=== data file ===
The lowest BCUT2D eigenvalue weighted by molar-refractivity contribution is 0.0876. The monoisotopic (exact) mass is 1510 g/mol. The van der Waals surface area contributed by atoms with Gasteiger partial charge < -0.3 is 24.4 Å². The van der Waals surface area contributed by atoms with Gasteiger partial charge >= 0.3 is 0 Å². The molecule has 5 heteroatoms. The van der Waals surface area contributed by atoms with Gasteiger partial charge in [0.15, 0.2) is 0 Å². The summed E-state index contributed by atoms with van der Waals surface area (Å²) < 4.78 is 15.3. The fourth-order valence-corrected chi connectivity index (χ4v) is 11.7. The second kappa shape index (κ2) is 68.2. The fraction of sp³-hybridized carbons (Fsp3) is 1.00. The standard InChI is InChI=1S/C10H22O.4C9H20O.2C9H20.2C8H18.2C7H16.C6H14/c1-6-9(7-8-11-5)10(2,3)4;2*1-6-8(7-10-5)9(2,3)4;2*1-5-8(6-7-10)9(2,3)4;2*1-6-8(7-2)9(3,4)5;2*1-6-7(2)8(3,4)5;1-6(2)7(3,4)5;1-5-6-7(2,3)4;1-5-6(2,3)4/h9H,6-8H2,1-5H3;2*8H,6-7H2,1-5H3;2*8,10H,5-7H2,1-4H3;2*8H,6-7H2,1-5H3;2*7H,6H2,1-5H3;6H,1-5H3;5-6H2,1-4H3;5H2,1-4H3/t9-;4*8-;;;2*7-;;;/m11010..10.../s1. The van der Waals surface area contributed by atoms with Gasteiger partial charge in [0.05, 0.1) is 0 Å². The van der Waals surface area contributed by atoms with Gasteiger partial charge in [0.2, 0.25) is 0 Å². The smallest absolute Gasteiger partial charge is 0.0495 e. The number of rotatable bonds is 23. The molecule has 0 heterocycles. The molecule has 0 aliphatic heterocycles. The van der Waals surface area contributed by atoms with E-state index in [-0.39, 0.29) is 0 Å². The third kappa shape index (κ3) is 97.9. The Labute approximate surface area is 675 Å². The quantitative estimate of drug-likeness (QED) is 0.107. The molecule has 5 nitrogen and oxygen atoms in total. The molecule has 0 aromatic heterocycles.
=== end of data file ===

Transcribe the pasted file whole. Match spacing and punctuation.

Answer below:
The lowest BCUT2D eigenvalue weighted by molar-refractivity contribution is 0.0876. The monoisotopic (exact) mass is 1510 g/mol. The van der Waals surface area contributed by atoms with Gasteiger partial charge < -0.3 is 24.4 Å². The van der Waals surface area contributed by atoms with Gasteiger partial charge >= 0.3 is 0 Å². The molecule has 5 heteroatoms. The van der Waals surface area contributed by atoms with Gasteiger partial charge in [0.15, 0.2) is 0 Å². The summed E-state index contributed by atoms with van der Waals surface area (Å²) < 4.78 is 15.3. The fourth-order valence-corrected chi connectivity index (χ4v) is 11.7. The second kappa shape index (κ2) is 68.2. The fraction of sp³-hybridized carbons (Fsp3) is 1.00. The standard InChI is InChI=1S/C10H22O.4C9H20O.2C9H20.2C8H18.2C7H16.C6H14/c1-6-9(7-8-11-5)10(2,3)4;2*1-6-8(7-10-5)9(2,3)4;2*1-5-8(6-7-10)9(2,3)4;2*1-6-8(7-2)9(3,4)5;2*1-6-7(2)8(3,4)5;1-6(2)7(3,4)5;1-5-6-7(2,3)4;1-5-6(2,3)4/h9H,6-8H2,1-5H3;2*8H,6-7H2,1-5H3;2*8,10H,5-7H2,1-4H3;2*8H,6-7H2,1-5H3;2*7H,6H2,1-5H3;6H,1-5H3;5-6H2,1-4H3;5H2,1-4H3/t9-;4*8-;;;2*7-;;;/m11010..10.../s1. The van der Waals surface area contributed by atoms with Gasteiger partial charge in [0.05, 0.1) is 0 Å². The van der Waals surface area contributed by atoms with Gasteiger partial charge in [0.2, 0.25) is 0 Å². The smallest absolute Gasteiger partial charge is 0.0495 e. The number of rotatable bonds is 23. The molecule has 0 heterocycles. The molecule has 0 aliphatic heterocycles. The van der Waals surface area contributed by atoms with E-state index in [-0.39, 0.29) is 0 Å². The third kappa shape index (κ3) is 97.9. The Labute approximate surface area is 675 Å². The quantitative estimate of drug-likeness (QED) is 0.107. The molecule has 5 nitrogen and oxygen atoms in total. The molecule has 0 aromatic heterocycles.